MDE21144 - Bumsley Mill or Heddon Valley Mill (Monument)


Bumsley Mill, a corn mill, is shown on historic mapping. It was in use as a Youth Hostel between 1947 and 1953, suffering damage during the Lynmouth Flood in August 1952. It is now called Heddon Valley Mill.

Please read the Exmoor National Park Historic Environment Record .

Type and Period (2)

Protected Status

  • None recorded

Full Description

"Bumsley Mill (Corn)" is shown on the 2nd Edition Ordnance Survey map. [1] The 1963 Ordnance Survey map also depicts and labels the mill. [2] Bumsley Mill was visited in 1989. The remaining buildings seem a bit far above the river and are not obviously a mill. There are probably remains of tail race. The site is very near Higher Bumsley but seems to be called westmill. [3] All the buildings have recently been renovated and converted into holiday cottages. Two conglomerate millstones and part of the iron shafting are now on view in the car park, otherwise there is no evidence of a mill to be seen. The route of the leat is barely discernible. [4] SS 6568 4591 Bumsley Mill. The mill at Bumsley, shown on the 1839 Parracombe Tithe Map [5], is no longer in use. The buildings were incorporated into holiday cottages in about 1988 and it is now difficult to ascertain their original form. According to the present owner, who took over the property recently, there were 2 water wheels. The main wheel was situated at the southern end of the building at SS 65676 45902 and was presumably used to grind corn and work farm machinery. This was probably an overshot wheel as the leat taking water to it can still be traced on the slope above the rear of the building. The other was situated on the River Heddon at SS 65663 45908 and powered a smithy. From the position of the present buildings in relation to the Heddon this was most probably an undershot wheel worked directly from the river. An old mill wheel is laid on the ground at SS 65682 45917. The waters of the Heddon were taken from a weir at SS 65503 45587 and conveyed to the mill pond immediately to the north. The mill pond is still in situ with a large earthen dam on its northern side. A bypass leat, still flowing, leads around the western side of this pond and feeds back into the Heddon at SS 65527 45694, some 15 metres south of this point. All these features are still evident on the ground though somewhat overgrown with scrub and vegetation. Pond and dam have been constructed to the west of the mill pond. [6] The Youth Hostel Association has published research recording a Youth Hostel as below: SS 656 458. Bumsley Mill Farm opened 1 January 1947. The wardens were Mr and Mrs Hutchins. The farm was damaged in the Exmoor Floods 15 and 16 August 1952, but was restored by volunteers. Closed March or possibly April 1953. A postcard comment stated that the hostel was an ex farmhouse, with the men's quarters in a barn and washing conditions being "rather primitive". It seems from the grid reference provided that the YHA believe MDE21144 to be the property concerned, although the name "Bumsley Mill Farm" could imply that the hostel was at Higher Bumsley, previously known as Bumsley Farm (MEM23098). Bumsley Mill certainly appears to be in a more vulnerable position by the river and is possibly more likely to have suffered flood damage. [7,8] A report was written by the son of the Hostel Wardens as a response to the data recorded above [1-8]. The origins of the mill may date the 16th Century or possibly earlier. It was sold by Richard Blackmore in 1865. Originally, the mill building adjoined the miller's double storey house and both were built into the hillside in the northeastern corner of a courtyard near the bank of the Heddon River. The mill was indicated as no longer in use on the Parracombe Tithe Map [5] and it is suggested the mill building was demolished in the late 1800s, replaced with a substantial, stone built two storey house that again adjoined the original miller's house. The latter included large flag stone floors, a low ceiling, a large walk in fireplace and leaded windows in the large ground floor living area, with a stone spiral staircase leading to the first floor bedrooms. The report notes that there is no physical evidence for the suggestion in [6] that a second waterwheel powered a smithy. The property was purchased by Mr and Mrs Hutchins in 1946 from one "Granny White" and it was operated as a youth hostel between January 1947 and March 1953, before the operation was relocated to Heddon's Gate. Other buildings present at the site in 1946 included a large stone two storey barn on the southwestern side of the courtyard, and a relatively recently built bungalow that backed onto the river on the northwest side of the courtyard. Two conglomerate millstones of a diameter of c.1.2 metres were also still present at the site, and the shaft for the millwheel was in use as a gate post. When the buildings were in use as a Youth Hostel, the men slept in bunks in the upper level of the barn with ablutions below. The ladies were accommodated in the main house and bungalow. The report also includes an account of the Exmoor Flood (August 1952), when water levels in the hostel rose to over a metre, partially due to a surge caused by the collapse of the railway embankment upstream of the Heddon (MEM24814). However, no buildings collapsed in the farmstead and there was no loss of life or injury on site, although a whirlpool exccavated a massive two metre pit in the centre of the courtyard (it is suggested the barn took the brunt of the surge and protected the farmstead). Two Australian girls who had been booked into the hostel that night had instead chosen to stay in a bed and breakfast in Barbrook due to the poor weather; the building was carried into the West Lyn River and there were no survivors. Since 1953, Bumsley Mill was operated as a holiday venture. [9] The site is now labelled "Heddon Valley Mill" on the 2020 MasterMap data. [10] This record was enhanced as part of the National Record of the Historic Environment to Exmoor National Park Historic Environment Record data transfer project. [11]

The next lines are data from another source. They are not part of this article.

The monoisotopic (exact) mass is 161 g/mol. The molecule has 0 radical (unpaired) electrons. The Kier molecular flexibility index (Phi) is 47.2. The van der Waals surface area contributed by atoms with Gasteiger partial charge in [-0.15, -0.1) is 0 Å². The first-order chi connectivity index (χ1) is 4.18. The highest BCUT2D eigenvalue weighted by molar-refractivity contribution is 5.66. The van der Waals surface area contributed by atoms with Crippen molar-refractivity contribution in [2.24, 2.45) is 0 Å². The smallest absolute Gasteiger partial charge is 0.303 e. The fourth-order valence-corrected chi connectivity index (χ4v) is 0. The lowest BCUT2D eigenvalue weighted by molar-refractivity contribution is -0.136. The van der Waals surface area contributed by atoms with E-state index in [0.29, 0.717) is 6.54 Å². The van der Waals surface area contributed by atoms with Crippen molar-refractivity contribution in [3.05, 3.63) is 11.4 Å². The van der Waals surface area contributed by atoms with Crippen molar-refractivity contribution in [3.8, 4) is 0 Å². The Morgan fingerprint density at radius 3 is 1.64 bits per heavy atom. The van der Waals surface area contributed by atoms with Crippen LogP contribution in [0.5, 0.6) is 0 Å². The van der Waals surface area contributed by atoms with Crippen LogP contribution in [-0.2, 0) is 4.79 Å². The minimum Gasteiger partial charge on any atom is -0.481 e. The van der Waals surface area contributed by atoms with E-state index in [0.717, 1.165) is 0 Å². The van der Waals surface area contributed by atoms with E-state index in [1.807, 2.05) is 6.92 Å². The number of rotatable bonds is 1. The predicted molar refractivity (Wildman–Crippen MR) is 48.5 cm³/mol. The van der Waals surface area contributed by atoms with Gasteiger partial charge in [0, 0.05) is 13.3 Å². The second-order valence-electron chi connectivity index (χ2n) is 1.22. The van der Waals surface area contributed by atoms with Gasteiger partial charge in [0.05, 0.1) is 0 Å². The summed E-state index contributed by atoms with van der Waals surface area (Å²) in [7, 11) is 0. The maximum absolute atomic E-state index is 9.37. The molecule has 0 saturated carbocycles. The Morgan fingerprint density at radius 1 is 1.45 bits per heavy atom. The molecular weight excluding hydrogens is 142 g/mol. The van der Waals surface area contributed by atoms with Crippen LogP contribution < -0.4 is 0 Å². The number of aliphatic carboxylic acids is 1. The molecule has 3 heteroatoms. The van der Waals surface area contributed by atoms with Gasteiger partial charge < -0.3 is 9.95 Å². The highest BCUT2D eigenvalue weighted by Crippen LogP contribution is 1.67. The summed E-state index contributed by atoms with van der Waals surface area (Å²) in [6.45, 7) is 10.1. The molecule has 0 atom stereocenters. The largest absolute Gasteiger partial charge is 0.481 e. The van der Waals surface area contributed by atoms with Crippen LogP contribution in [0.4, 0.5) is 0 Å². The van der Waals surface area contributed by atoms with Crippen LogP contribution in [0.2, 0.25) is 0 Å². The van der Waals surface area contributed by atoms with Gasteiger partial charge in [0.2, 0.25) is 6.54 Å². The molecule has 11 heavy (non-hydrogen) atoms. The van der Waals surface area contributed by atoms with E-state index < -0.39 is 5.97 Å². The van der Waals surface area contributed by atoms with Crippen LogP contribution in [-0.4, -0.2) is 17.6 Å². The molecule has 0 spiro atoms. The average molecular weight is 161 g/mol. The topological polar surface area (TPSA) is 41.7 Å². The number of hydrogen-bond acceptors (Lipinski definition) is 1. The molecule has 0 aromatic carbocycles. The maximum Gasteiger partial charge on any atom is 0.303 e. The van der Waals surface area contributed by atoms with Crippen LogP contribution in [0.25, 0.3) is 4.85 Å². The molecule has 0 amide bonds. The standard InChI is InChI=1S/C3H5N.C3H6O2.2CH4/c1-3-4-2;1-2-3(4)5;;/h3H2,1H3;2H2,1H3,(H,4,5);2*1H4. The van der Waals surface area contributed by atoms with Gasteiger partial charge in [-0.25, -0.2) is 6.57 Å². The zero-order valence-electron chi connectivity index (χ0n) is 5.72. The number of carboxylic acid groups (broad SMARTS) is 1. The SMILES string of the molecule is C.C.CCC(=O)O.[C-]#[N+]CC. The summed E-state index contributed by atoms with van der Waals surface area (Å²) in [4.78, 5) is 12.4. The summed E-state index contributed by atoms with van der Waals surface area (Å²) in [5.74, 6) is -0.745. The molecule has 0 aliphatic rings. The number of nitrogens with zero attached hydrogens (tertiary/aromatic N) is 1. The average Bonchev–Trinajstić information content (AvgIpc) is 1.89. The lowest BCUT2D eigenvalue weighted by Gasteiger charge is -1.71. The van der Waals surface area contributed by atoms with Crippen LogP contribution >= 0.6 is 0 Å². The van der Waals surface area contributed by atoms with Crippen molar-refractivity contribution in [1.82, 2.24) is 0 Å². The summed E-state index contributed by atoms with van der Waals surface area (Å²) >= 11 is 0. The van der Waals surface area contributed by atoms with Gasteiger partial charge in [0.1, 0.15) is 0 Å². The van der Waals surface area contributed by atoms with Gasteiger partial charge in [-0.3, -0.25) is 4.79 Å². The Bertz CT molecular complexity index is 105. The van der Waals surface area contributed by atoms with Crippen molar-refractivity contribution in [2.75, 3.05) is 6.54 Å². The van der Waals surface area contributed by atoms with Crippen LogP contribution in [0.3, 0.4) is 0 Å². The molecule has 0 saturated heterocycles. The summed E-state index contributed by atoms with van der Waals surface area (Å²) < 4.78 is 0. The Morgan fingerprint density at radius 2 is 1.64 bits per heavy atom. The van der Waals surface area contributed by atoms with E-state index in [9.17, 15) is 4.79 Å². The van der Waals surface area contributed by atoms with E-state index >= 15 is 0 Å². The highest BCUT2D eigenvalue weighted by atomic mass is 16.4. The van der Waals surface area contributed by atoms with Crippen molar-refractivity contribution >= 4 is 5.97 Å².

Sources/Archives (11)

  • <1> Map: Ordnance Survey. 1902-1907. County Series, 2nd Edition 25 Inch Map. 1:2500.
  • <2> Map: Ordnance Survey. 1963. 6 Inch Map: 1963.
  • <3> Monograph: Thorpe, J.. 1989. North Devon Watermills. North Devon Archaeological Society Report. 5. 54.
  • <4> Monograph: University of the Third Age. 1995. Watermills in North Devon 1994. University of the Third Age. A5 Paperback. 28.
  • <5> Map: 1839. Parracombe Tithe Map and Apportionment.
  • <6> Unpublished document: Sainsbury, I.S.S. Field Investigators Comments. RCHME Field Investigation, 8 September 1993.
  • <7> Unpublished document: Martin, J.. 2018. Youth Hostels Association (England and Wales): Historical listing of all youth hostels and other YHA accommodation. 358.
  • <8> Verbal communication: Various. 1993-. Exmoor National Park Historic Environment Team staff comments. Catherine Dove, 1 August 2018.
  • <9> Unpublished document: Hutchins, J.. 2020. MDE21144 - Bumsley Mill (Monument).
  • <10> Map: Ordnance Survey. 2020. MasterMap data. 1:2,500.
  • <11> Digital archive: Historic England. Various. National Record of the Historic Environment (NRHE) entry. 915459, Extant 2 November 2021.

External Links (1)

Other Statuses/References

  • Devon SMR Monument ID: 31431
  • Devon SMR: SS64NE/91
  • Exmoor National Park HER Number (now deleted): MDE11212
  • Local List Status (Unassessed)
  • National Monuments Record reference: SS 64 NE52
  • NRHE HOB UID (Pastscape): 915459



Grid reference Centred SS 6568 4590 (59m by 74m)
Map sheet SS64NE

Finds (0)

Related Monuments/Buildings (4)

Related Events/Activities (2)

Record last edited

Nov 2 2021 11:41AM